Claire's said that its stores will remain open as it restructures its $2+ billion debt. The current debt load is more than 10 times its annual earnings.
Founded in the 1960s, Claire's has pierced more than 100 million ears since it began offering the service 40 years ago. The retailer has 2,700 locations worldwide. In the 1980s, my plastics manufacturing company supplied Claire's Boutique with acrylic jewelry displays. (posted 3/21/18, permalink)
Buh-Bye Sears: Once a titan of Canadian retail, Sears Canada has announced that it is going out of business, putting 12,000 people out of work and shuttering all operations nationwide. Among the first to lose their jobs will be most of the 800 people at the head office.
Regarding Sears in the U.S., Malcolm Berko wrote that Sears "lacks a positive future. "Sears is still your grandfather's store and can't change," quipped Berko.
Once upon a time, Sears was the largest retailer in the U.S., a title held until the late 1989 when Walmart captured it. Sears has been on a downhill course ever since.
In my opinion, Sears troubles began in the 1980s, when the Allstate Division became active in visual merchandising at Sears. In a quest for more-limited liability and exposure, Allstate took an aggressive role in store design and fixturing which dumbed down the already-stolid appearance of the retail store interiors.
In its quest for anal-retentive efficiency and control, Sears executives became navel-gazers and the firm lost its customer-centric focus. The last time I actually stepped inside a Sears store was in 2005. In the fading light of the post-Kmart merger gloom, it looked especially dumpy. At its inside-the-mall entrance, Sears had placed a tire display in center of the doorway. Guess they had given up on making high fashion statements. Or just wanted to inhibit the flow of shoppers.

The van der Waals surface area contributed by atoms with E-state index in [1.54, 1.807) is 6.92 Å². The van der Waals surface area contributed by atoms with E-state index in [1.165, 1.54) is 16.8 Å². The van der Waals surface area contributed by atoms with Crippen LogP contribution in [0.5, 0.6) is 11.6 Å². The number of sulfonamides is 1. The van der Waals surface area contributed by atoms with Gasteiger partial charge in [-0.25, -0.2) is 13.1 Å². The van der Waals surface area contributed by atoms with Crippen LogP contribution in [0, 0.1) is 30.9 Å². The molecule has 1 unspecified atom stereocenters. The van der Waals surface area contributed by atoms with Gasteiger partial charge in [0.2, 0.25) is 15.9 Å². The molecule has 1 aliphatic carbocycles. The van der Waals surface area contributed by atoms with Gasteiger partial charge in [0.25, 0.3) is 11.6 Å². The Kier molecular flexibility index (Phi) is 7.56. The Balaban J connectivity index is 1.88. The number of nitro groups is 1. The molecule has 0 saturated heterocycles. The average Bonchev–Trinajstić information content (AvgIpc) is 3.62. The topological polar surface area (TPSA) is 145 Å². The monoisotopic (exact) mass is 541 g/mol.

Mr. Berko noted that Sears CEO Eddie Lampert "wants to empty every Sears store as fast as he can so his Seritage Growth Properties can make a sizzling fortune from Sears' misfortune."
"Fast Eddie's Seritage Growth Properties should benefit hugely from Sears' problems - all the more if he bankrupts Sears. Sears Holdings occupies many hectares of prime real estate. And SRG has the right to capture all of the space occupied by Sears, including by Kmart stores. The average Sears store is about 140,000 square feet, while the average Kmart is 94,000 square feet. Sears, as an original anchor tenant, pays an average of $3 per square foot, while smaller mall tenants pay between $12 and $16 per square foot. So Fast Eddie's Seritage Growth Properties is renting Sears' vacated space (after rehab) to Lucky's Market, Whole Foods Market, Dick's Sporting Goods, Scheels, medical practices, for-profit colleges, PetSmart, Nordstrom Rack, Saks Off 5th, new car showrooms, Dave & Buster's, tattoo parlors, pawnshops and pot shops. New tenants are paying SRG an average of $18 per square foot, and Fast Eddie's real estate investment trust is making a bundle."
In related news, Sears and Whirlpool are going their separate ways after a 101 year relationship. According to 24/7 Wall Street, Whirlpool made unreasonable price demands. There are rumors that Whirlpool is concerned about Sears ability to make payments.
Sears accounts for only about 3% of Whirlpool sales, including its private-branded Kenmore appliances. Currently, Sears also offers Maytag, KitchenAid and Jenn-Air brands, all made by Whirlpool. No longer. Once upon a time, Sears' Kenmore brand was so strong that it was the only appliance brand the retailing and catalog giant offered. Those days are gone. (posted 11/1/17, permalink)